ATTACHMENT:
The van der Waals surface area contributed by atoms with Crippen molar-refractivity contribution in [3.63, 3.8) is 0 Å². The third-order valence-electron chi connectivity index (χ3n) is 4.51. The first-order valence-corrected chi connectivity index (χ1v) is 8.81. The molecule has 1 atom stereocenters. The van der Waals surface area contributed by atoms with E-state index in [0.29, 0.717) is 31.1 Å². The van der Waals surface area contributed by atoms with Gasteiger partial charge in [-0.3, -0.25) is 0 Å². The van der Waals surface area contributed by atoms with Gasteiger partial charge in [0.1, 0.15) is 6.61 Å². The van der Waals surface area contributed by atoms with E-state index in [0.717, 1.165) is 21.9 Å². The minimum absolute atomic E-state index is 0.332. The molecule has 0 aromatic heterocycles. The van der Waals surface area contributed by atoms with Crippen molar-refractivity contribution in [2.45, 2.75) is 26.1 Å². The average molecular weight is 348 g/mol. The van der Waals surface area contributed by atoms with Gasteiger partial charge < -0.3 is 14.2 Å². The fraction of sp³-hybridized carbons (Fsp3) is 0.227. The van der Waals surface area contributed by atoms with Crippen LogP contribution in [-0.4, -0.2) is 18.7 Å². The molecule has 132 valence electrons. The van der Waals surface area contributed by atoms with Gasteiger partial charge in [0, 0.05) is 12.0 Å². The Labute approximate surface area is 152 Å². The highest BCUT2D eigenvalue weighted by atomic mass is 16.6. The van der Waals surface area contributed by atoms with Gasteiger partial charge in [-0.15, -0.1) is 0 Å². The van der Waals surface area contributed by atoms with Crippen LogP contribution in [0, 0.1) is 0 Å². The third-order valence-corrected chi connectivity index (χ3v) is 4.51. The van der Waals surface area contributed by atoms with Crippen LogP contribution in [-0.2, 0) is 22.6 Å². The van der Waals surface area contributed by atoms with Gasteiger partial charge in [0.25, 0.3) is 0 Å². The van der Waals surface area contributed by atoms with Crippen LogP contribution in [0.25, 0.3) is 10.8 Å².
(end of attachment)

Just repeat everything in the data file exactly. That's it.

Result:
The van der Waals surface area contributed by atoms with Crippen molar-refractivity contribution in [3.63, 3.8) is 0 Å². The third-order valence-electron chi connectivity index (χ3n) is 4.51. The first-order valence-corrected chi connectivity index (χ1v) is 8.81. The molecule has 1 atom stereocenters. The van der Waals surface area contributed by atoms with E-state index in [0.29, 0.717) is 31.1 Å². The van der Waals surface area contributed by atoms with Gasteiger partial charge in [-0.3, -0.25) is 0 Å². The van der Waals surface area contributed by atoms with Gasteiger partial charge in [0.1, 0.15) is 6.61 Å². The van der Waals surface area contributed by atoms with E-state index in [0.717, 1.165) is 21.9 Å². The minimum absolute atomic E-state index is 0.332. The molecule has 0 aromatic heterocycles. The van der Waals surface area contributed by atoms with Crippen molar-refractivity contribution in [2.45, 2.75) is 26.1 Å². The average molecular weight is 348 g/mol. The van der Waals surface area contributed by atoms with Gasteiger partial charge < -0.3 is 14.2 Å². The fraction of sp³-hybridized carbons (Fsp3) is 0.227. The van der Waals surface area contributed by atoms with Crippen LogP contribution in [-0.4, -0.2) is 18.7 Å². The molecule has 132 valence electrons. The van der Waals surface area contributed by atoms with Gasteiger partial charge in [0, 0.05) is 12.0 Å². The Labute approximate surface area is 152 Å². The highest BCUT2D eigenvalue weighted by atomic mass is 16.6. The van der Waals surface area contributed by atoms with Gasteiger partial charge in [-0.15, -0.1) is 0 Å². The van der Waals surface area contributed by atoms with Crippen LogP contribution in [0, 0.1) is 0 Å². The third-order valence-corrected chi connectivity index (χ3v) is 4.51. The van der Waals surface area contributed by atoms with Crippen LogP contribution in [-0.2, 0) is 22.6 Å². The van der Waals surface area contributed by atoms with Gasteiger partial charge in [0.25, 0.3) is 0 Å². The van der Waals surface area contributed by atoms with Crippen LogP contribution in [0.25, 0.3) is 10.8 Å².